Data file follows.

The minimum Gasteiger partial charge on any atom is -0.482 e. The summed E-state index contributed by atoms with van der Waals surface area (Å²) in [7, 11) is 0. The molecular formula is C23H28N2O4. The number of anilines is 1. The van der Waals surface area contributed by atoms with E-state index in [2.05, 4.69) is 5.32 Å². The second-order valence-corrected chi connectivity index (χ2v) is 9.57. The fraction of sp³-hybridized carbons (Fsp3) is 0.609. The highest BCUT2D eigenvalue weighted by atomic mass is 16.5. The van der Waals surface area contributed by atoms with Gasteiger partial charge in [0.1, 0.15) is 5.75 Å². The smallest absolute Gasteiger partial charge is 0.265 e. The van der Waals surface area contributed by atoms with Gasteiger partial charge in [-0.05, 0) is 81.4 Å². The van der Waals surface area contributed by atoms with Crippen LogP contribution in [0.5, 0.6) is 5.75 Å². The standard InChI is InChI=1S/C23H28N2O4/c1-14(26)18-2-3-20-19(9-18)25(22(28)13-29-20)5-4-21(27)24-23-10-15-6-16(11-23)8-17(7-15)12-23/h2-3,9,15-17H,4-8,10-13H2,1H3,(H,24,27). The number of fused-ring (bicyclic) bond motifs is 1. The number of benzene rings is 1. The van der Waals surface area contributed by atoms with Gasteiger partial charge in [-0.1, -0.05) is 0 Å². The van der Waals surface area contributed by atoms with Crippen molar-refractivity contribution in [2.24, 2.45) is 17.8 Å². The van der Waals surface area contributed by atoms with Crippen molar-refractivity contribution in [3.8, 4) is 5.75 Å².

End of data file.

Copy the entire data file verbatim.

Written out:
The minimum Gasteiger partial charge on any atom is -0.482 e. The summed E-state index contributed by atoms with van der Waals surface area (Å²) in [7, 11) is 0. The molecular formula is C23H28N2O4. The number of anilines is 1. The van der Waals surface area contributed by atoms with E-state index in [2.05, 4.69) is 5.32 Å². The second-order valence-corrected chi connectivity index (χ2v) is 9.57. The fraction of sp³-hybridized carbons (Fsp3) is 0.609. The highest BCUT2D eigenvalue weighted by atomic mass is 16.5. The van der Waals surface area contributed by atoms with Gasteiger partial charge in [0.1, 0.15) is 5.75 Å². The smallest absolute Gasteiger partial charge is 0.265 e. The van der Waals surface area contributed by atoms with Gasteiger partial charge in [-0.05, 0) is 81.4 Å². The van der Waals surface area contributed by atoms with Crippen LogP contribution in [0.5, 0.6) is 5.75 Å². The standard InChI is InChI=1S/C23H28N2O4/c1-14(26)18-2-3-20-19(9-18)25(22(28)13-29-20)5-4-21(27)24-23-10-15-6-16(11-23)8-17(7-15)12-23/h2-3,9,15-17H,4-8,10-13H2,1H3,(H,24,27). The number of fused-ring (bicyclic) bond motifs is 1. The number of benzene rings is 1. The van der Waals surface area contributed by atoms with Gasteiger partial charge in [-0.1, -0.05) is 0 Å². The van der Waals surface area contributed by atoms with Crippen molar-refractivity contribution in [2.24, 2.45) is 17.8 Å². The van der Waals surface area contributed by atoms with Crippen molar-refractivity contribution in [3.8, 4) is 5.75 Å².